Out-Law Guide | 24 Apr 2008 | 10:23 am | 4 min. read
HLB Kidsons v Lloyd's Underwriters
Kidsons, a firm of chartered accountants, claimed under its professional indemnity policy in respect of claims made by clients relating to Solutions at Fiscal Innovation Limited ([email protected]), a company owned and managed by the firm. [email protected] marketed tax avoidance schemes which proved to be fundamentally flawed in their design and conception.
Kidsons' insurance policy ran from 1st May 2001 to 30th April 2002. The issue was whether Kidsons had validly notified insurers about "circumstances" of which it became aware during that period that might give rise to claims against the firm.
During the summer of 2001, one of the insured's tax managers raised concerns about a particular [email protected] product, but also queried [email protected]'s methodology and suggested other [email protected] schemes should be reviewed.
On 29th August 2001, Kidsons' board decided to review the product and notify insurers. The general view, however, was that the manager's wider concerns were unjustified. The subsequent investigation was confined to the particular product.
On 31st August, Kidsons wrote to its brokers stating that "a tax manager… has expressed the view that the Inland Revenue, if minded, could be critical of some procedures followed in certain cases" and that the board intended to investigate. The letter continued: "this might be regarded as material information for insurers". The brokers presented the letter to insurers on 27th September.
In March 2002, a further letter reported on the outcome of the investigation, stating that the "technical efficiency" of the product was accepted, "but in some instances there might be procedural difficulties involving the trustees for each scheme". This was presented to insurers in April 2002. The full extent of [email protected]'s problems,however, did not become apparent until September 2003.
This was a "claims made" policy, in that it responded to claims first made against the insured during the policy period. General condition 3 stated it was a condition precedent to the insured's right to an indemnity that Kidsons give insurers notice "as soon as practicable" of any claim made against the firm.
General condition 4, however, was a standard "circumstances" clause, requiring the insured to give insurers notice "as soon as practicable of any circumstances of which they shall become aware during [the policy period] … which may give rise to a loss or claim against them.
"Such notice having been given, any loss or claim to which that circumstance has given rise which is subsequently made after the expiration of [the policy period] … shall be deemed for the purpose of this insurance to have been made during the subsistence hereof."
Had the insured made a valid notification of a circumstance during the policy period? Kidsons said it had. In any event, the circumstances clause was not a condition precedent to its right to an indemnity (unlike general condition 3), so even if it had not notified as soon as practicable, it was still entitled to be paid.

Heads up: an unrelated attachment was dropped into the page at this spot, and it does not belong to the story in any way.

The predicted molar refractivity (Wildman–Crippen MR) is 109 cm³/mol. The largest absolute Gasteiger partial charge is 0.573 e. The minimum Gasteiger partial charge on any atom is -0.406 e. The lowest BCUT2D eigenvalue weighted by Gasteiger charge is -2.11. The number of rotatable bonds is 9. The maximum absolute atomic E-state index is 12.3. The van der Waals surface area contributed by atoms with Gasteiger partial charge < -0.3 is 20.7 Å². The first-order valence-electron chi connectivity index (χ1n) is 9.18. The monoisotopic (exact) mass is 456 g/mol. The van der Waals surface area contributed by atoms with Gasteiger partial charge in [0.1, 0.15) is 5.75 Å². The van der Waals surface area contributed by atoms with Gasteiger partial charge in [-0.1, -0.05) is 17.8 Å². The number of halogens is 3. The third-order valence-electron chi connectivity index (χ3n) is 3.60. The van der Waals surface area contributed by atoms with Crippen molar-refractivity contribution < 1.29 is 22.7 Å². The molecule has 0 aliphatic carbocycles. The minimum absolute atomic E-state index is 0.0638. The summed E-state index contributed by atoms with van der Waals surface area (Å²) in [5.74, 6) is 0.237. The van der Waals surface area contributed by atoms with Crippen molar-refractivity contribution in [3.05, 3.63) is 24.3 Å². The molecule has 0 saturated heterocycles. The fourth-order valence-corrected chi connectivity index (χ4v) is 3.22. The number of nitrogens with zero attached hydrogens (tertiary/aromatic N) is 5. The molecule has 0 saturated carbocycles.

The judge disagreed. The clause extended cover for claims made after the policy period, but this was contingent on notice of the circumstance having been given as soon as practicable.
Although not expressed as a condition precedent, it was clearly a condition precedent to the extension that the required notice had been given.
Most PI policies specify that such notice must be given during the policy period. This one did not, but the judge was satisfied that, given the "claims made" nature of the cover, this was clearly the intention, otherwise new claims or circumstances could be notified long after the policy expired.
A circumstance which "may give rise to a claim" against the insured is one which creates a reasonable and appreciable possibility of such a claim.
Whether notice has been given depends, not on the subjective intention of the insured, but on whether a reasonable recipient would understand that the insured was purporting to give notice of a circumstance for the purposes of triggering coverage under the policy.
On the evidence, the judge was satisfied that, in August 2001, the firm was sufficiently aware of wider concerns about the whole [email protected] operation to notify insurers of a circumstance, whether or not the board thought the concerns were justified.
But she found the letter of 31st August "coy in the extreme". It failed to identify any error, act or omission by the insured or any potential claimant who might suffer loss as a result. It did not even state that the insured was notifying a circumstance which might give rise to a claim. A reasonable recipient would have had no idea what circumstance, if any, was being notified.
The judge held that no notification took place until April 2002 and that only covered the particular product that had been the subject of the review, not the wider problems. Any claims relating to [email protected]'s other activities had not been notified until after the policy expired and so were not covered by the insurance.
Whether or not to notify a circumstance - and in what terms - can be a tricky decision for an insured. This case highlights the perils of getting it wrong.
Whatever its views on the merits, an insured should take care that any notification of a circumstance is made promptly and in as clear and detailed a manner as possible.
Each case will depend on its own facts, but the notice should make it plain that the insured intends to trigger the cover, identify as far as possible the act or omission on which it is based and any potential claimants who might suffer loss as a result.